NEW YORK — Experiencing the fascinating new revival of Henrik Ibsen’s “A Doll’s House,” which reduces the iconic proto-feminist drama to its barest thematic essentials, is not unlike listening to a podcast. For anyone interested in Broadway trends, here is a remarkable example of how the rise of Audible and AirPods — and the huge popularity of stories playing in your ear — has made spectacle not only inessential but maybe even an unnecessary risk. Even on Broadway, which made its bones on frills and feathers.
In fact, you could close your eyes for much of this show, which stars Jessica Chastain and Arian Moayed (Stewy on “Succession”) and still grasp most of the ideas from the adapter, Amy Herzog, and the British director Jamie Lloyd. Only at the surprise ending, and the final dramatic punch is not the famous slam of the door, does that not apply.
The actors wear microphones inches from their lips, allowing the show to be even more conversational than actual conversation. Actors are dressed in shades of black and there is no physical business whatsoever: it doesn’t matter if we’re talking letters ex machina or shorn wedding rings, the action of this famously naturalistic play is merely described verbally. You are asked to see it in your mind’s eye.
Actors hardly move; Chastain’s Nora is seated for most of the play as a turntable brings along her husband, her flirtatious old friend (Dr. Rank, played by Chicago actor and Gift Theatre co-founder Michael Patrick Thornton), the nanny who cares for her children (Anne-Marie, played by Tasha Lawrence) and the two characters who are disrupting Nora and Torvald’s hollow marriage, Krogstad (Okieriete Onaodowan) and Kristine Linde (Jesmille Darbouze).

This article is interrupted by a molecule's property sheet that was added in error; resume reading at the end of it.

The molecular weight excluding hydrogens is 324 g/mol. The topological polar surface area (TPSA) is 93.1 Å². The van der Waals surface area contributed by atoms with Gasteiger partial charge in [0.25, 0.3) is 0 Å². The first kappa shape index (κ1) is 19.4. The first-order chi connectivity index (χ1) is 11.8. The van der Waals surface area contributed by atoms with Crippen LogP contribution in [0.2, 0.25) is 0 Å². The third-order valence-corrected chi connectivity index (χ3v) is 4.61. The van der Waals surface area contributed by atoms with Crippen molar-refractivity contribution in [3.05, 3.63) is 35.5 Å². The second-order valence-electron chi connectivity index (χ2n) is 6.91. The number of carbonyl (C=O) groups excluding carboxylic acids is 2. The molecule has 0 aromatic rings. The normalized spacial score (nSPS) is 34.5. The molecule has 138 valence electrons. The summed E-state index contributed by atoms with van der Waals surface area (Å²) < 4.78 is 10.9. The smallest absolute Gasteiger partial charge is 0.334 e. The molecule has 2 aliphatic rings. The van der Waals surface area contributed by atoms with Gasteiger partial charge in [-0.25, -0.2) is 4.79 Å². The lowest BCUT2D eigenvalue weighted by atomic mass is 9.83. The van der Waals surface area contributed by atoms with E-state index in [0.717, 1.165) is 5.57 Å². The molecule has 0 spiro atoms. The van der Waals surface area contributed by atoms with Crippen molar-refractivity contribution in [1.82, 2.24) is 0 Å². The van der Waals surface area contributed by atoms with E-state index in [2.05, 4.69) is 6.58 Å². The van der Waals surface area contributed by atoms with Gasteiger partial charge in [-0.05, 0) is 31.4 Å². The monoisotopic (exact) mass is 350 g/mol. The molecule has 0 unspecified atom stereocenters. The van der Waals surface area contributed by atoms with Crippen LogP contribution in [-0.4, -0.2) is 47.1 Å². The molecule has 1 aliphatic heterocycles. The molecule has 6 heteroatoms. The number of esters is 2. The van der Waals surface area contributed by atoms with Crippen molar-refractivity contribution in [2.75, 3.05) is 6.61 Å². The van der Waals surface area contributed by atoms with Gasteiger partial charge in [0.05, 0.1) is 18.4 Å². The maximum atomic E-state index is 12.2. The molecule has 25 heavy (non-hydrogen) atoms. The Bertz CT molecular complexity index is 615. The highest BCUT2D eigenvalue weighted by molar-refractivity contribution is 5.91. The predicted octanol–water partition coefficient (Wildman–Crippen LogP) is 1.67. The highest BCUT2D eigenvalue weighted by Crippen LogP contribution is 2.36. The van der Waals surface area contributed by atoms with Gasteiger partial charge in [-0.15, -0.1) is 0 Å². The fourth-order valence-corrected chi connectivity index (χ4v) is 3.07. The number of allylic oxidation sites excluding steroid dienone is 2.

Chastain, a formidable actress of stage and screen, is being asked to perform with the intimacy of a movie close-up but also live at the huge Hudson Theatre, a most interesting fusion. It’s the same with everyone: Onaodowan and Thornton’s performances are almost entirely driven by their voices.
The point? To remove the unnecessary clutter, I assume, and the trappings of the original location (Scandinavia) and period (1879). This show, which has no intermission, is not a deconstruction in the common-these-days sense of critiquing old material while also trading on its popularity. Lloyd is not going after Ibsen or this canonical play in that sense; rather, he clearly wants to allow its words to float through time, maybe to get the audience to reflect on the pitiful level of support they might find in their own relationships or, given how the plot turns on old crimes of forging signatures, ponder the presence of hypocrisy in societies past and present. In “A Doll’s House,” cornered men squirm like scared rats in a trap. This production makes the point that you don’t need to see much to know.
The strengths of the show? Depth of intimacy. There is something very arresting about hearing these famous old lines given this kind of immediacy. The cast is made up of highly skilled and experienced actors, and it’s really and truly something to hear how well all of them handle the need for dramatic tension to build in their mouths, even if their bodies often seem to writhe against their own director’s constraints. The piece is not boring: it has weight and power and gravitas. And, at times with Chastain, Nora’s mental pain (and Herzog’s deft adaptation focuses strongly on the leading character’s mental health) overflows to the actress’ tear-stained face.
If you are a fan of Chastain’s work, this is not something to miss, if only to watch how she builds outward from inside a theatrical, and marital, box.
These kinds of shows always beg the valid question of whether audiences dropping Broadway bucks are happy with so little to see, albeit here plenty to feel and hear. Sometimes directors seeking to peel back more and more layers of a dramatic character’s onion, ever in search of the primal, go too far for the regular folks paying their bills. There are only so many stories; how they have been framed over the years actually matters. Clutter can matter; it lets audiences find their own way without holding a director’s hands.
But while I don’t think this show would have pleased an audience as much a decade ago, cultural delivery systems have changed. And this one, about a hitherto complacent woman facing a crisis and taking charge of her destiny for the first time, lands right in your ear.
Through June 10 at Hudson Theatre, 141 W. 44th St., New York; adollshousebroadway.com
Chris Jones is a Tribune critic.